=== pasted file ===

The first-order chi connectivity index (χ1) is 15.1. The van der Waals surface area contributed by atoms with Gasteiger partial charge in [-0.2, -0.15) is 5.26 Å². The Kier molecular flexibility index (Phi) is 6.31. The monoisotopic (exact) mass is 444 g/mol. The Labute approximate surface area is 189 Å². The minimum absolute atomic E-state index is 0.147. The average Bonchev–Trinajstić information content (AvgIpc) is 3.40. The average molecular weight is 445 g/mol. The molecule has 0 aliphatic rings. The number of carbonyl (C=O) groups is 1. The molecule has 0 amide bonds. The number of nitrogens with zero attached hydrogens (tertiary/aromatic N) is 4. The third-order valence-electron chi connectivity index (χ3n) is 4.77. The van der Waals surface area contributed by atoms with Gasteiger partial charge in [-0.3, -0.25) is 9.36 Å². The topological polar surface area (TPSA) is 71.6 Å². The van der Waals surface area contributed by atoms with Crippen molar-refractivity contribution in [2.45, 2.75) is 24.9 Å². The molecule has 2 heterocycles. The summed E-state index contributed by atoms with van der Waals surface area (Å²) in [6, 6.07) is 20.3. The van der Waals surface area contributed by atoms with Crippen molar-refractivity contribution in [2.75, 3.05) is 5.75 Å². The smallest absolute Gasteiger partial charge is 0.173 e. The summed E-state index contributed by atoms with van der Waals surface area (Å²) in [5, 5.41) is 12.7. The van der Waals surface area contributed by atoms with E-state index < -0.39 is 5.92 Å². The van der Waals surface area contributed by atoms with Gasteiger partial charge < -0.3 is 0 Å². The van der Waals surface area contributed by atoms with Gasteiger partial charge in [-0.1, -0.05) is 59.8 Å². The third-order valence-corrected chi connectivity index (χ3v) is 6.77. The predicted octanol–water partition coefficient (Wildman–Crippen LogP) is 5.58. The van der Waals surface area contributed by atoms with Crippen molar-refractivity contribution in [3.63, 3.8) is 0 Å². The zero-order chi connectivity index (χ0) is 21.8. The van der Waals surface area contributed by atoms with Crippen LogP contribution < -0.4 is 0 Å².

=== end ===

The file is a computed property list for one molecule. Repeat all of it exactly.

The first-order chi connectivity index (χ1) is 15.1. The van der Waals surface area contributed by atoms with Gasteiger partial charge in [-0.2, -0.15) is 5.26 Å². The Kier molecular flexibility index (Phi) is 6.31. The monoisotopic (exact) mass is 444 g/mol. The Labute approximate surface area is 189 Å². The minimum absolute atomic E-state index is 0.147. The average Bonchev–Trinajstić information content (AvgIpc) is 3.40. The average molecular weight is 445 g/mol. The molecule has 0 aliphatic rings. The number of carbonyl (C=O) groups is 1. The molecule has 0 amide bonds. The number of nitrogens with zero attached hydrogens (tertiary/aromatic N) is 4. The third-order valence-electron chi connectivity index (χ3n) is 4.77. The van der Waals surface area contributed by atoms with Gasteiger partial charge in [-0.3, -0.25) is 9.36 Å². The topological polar surface area (TPSA) is 71.6 Å². The van der Waals surface area contributed by atoms with Crippen molar-refractivity contribution in [2.45, 2.75) is 24.9 Å². The molecule has 2 heterocycles. The summed E-state index contributed by atoms with van der Waals surface area (Å²) in [6, 6.07) is 20.3. The van der Waals surface area contributed by atoms with Crippen molar-refractivity contribution in [2.75, 3.05) is 5.75 Å². The smallest absolute Gasteiger partial charge is 0.173 e. The summed E-state index contributed by atoms with van der Waals surface area (Å²) in [5, 5.41) is 12.7. The van der Waals surface area contributed by atoms with E-state index < -0.39 is 5.92 Å². The van der Waals surface area contributed by atoms with Gasteiger partial charge < -0.3 is 0 Å². The van der Waals surface area contributed by atoms with Gasteiger partial charge in [-0.1, -0.05) is 59.8 Å². The third-order valence-corrected chi connectivity index (χ3v) is 6.77. The predicted octanol–water partition coefficient (Wildman–Crippen LogP) is 5.58. The van der Waals surface area contributed by atoms with Crippen molar-refractivity contribution in [3.63, 3.8) is 0 Å². The zero-order chi connectivity index (χ0) is 21.8. The van der Waals surface area contributed by atoms with Crippen LogP contribution < -0.4 is 0 Å².